Why Doesn’t She Just Leave?

You’ve seen the headlines…

“Fight between husband and wife leads to gunfire, SWAT standoff” – khou.com
“Man and two children found fatally shot in apparent murder-suicide” – chron.com
“Man kills woman, kills himself, injures stepchild in murder-suicide in SW Houston” – abc13.com

 Did you know that the average domestic violence victim will try to leave 7 times before they are actually able to get away for good? (Primezone Media Network, 2005) Well, at least they hope it will be for good. One of the headlines above involved a woman who finally found the courage to leave her abuser, so he decided to kill the children before turning the gun on himself, mostly likely for no other reason than to hurt her.

So do you ever ask yourself “Why doesn’t she just leave?” It seems like a logical solution, right?

Every case is different, but here are some common reasons a victim would choose to stay with their abuser:

·         A hope for change – When a loved one promises they will change and begs for the victim’s forgiveness, it’s hard not to feel hopeful about the future.
·         Financial dependence – Up to 50% of homeless women and children in this country are fleeing domestic violence.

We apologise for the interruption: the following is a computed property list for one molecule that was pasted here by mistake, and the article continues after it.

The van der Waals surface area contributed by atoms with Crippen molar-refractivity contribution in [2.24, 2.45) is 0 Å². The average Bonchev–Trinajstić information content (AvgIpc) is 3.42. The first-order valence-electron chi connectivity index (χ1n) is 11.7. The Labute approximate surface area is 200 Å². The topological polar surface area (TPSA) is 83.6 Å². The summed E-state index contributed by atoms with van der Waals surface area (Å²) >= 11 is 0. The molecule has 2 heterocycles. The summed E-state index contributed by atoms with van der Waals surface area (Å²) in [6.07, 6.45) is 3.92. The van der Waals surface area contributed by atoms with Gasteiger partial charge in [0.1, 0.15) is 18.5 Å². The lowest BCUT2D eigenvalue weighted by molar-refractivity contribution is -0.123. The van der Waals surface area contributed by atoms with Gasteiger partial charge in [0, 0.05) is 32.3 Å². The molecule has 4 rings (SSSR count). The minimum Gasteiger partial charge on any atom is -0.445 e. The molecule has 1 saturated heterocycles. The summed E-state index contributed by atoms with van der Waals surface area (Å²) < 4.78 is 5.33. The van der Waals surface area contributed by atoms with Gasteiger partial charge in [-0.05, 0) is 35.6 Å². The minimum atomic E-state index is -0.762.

·         Fear of losing their children – Batterers often use custodial access to the children as a tool to terrorize the victim.
·         Religious reasons – The abuser will often justify the abuse with religion or use religion as a crutch to save the marriage.
·         Immigration Status – Immigration Abuse can occur when visas and immigration status are tied to the abuser. The victim is threatened with deportation, losing access to U.S. born children, and losing benefits and housing.
·         Bad experiences with the legal system
·         Fear for their safety or their life

The fact that many victims do leave or seek help is truly remarkable in light of the many barriers and dangers they face. Leaving an abusive relationship does not guarantee an end to the abuse. Rather, the abuse often escalates at the time of separation, as in some of the violent headlines we’ve seen lately. The majority of domestic violence murder-suicides occur AFTER the victim has tried to leave the relationship.

The highest risk for serious injury or death is when she is leaving or has left her violent partner. The battered woman will leave and go back 7-9 times before she leaves for good. Each time, her chance of being killed increases.

So now that you know why victims stay, how can you help? Be patient, show love, and most importantly, encourage the person to contact one of the following help lines:

 
Fort Bend Women’s Center 24-Hour Hotline…………………………………..  281-342-HELP (4357)
Houston Police Department……………………………………………………………  713-222-3131
Fort Bend Sheriff’s Office………………………………………………………………..  281-342-1410
National Domestic Violence Hotline………………………………………………..  800-799-SAFE (7233)

 
You are where healing and hope begin.